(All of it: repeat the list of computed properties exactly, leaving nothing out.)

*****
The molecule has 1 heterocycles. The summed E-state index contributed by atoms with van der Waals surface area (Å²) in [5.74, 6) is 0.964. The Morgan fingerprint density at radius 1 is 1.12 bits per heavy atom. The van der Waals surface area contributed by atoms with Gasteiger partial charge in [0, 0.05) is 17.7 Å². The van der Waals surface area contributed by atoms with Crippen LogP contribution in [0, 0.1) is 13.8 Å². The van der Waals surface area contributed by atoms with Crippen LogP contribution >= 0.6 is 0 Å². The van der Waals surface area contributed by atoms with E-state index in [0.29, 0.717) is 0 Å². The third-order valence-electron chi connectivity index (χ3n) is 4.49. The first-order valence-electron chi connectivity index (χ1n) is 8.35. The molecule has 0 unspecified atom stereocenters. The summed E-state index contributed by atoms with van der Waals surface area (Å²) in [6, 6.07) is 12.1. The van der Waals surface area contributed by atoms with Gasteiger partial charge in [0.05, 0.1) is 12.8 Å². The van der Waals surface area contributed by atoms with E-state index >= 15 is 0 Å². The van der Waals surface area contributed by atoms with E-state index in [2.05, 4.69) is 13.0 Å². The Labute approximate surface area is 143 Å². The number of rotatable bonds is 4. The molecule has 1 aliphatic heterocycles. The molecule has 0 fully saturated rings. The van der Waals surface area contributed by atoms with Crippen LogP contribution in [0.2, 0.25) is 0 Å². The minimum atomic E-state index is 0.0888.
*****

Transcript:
The molecule has 1 heterocycles. The summed E-state index contributed by atoms with van der Waals surface area (Å²) in [5.74, 6) is 0.964. The Morgan fingerprint density at radius 1 is 1.12 bits per heavy atom. The van der Waals surface area contributed by atoms with Gasteiger partial charge in [0, 0.05) is 17.7 Å². The van der Waals surface area contributed by atoms with Crippen LogP contribution in [0, 0.1) is 13.8 Å². The van der Waals surface area contributed by atoms with Crippen LogP contribution >= 0.6 is 0 Å². The van der Waals surface area contributed by atoms with E-state index in [0.29, 0.717) is 0 Å². The third-order valence-electron chi connectivity index (χ3n) is 4.49. The first-order valence-electron chi connectivity index (χ1n) is 8.35. The molecule has 0 unspecified atom stereocenters. The summed E-state index contributed by atoms with van der Waals surface area (Å²) in [6, 6.07) is 12.1. The van der Waals surface area contributed by atoms with Gasteiger partial charge in [0.05, 0.1) is 12.8 Å². The van der Waals surface area contributed by atoms with E-state index >= 15 is 0 Å². The van der Waals surface area contributed by atoms with E-state index in [2.05, 4.69) is 13.0 Å². The Labute approximate surface area is 143 Å². The number of rotatable bonds is 4. The molecule has 1 aliphatic heterocycles. The molecule has 0 fully saturated rings. The van der Waals surface area contributed by atoms with Crippen LogP contribution in [0.2, 0.25) is 0 Å². The minimum atomic E-state index is 0.0888.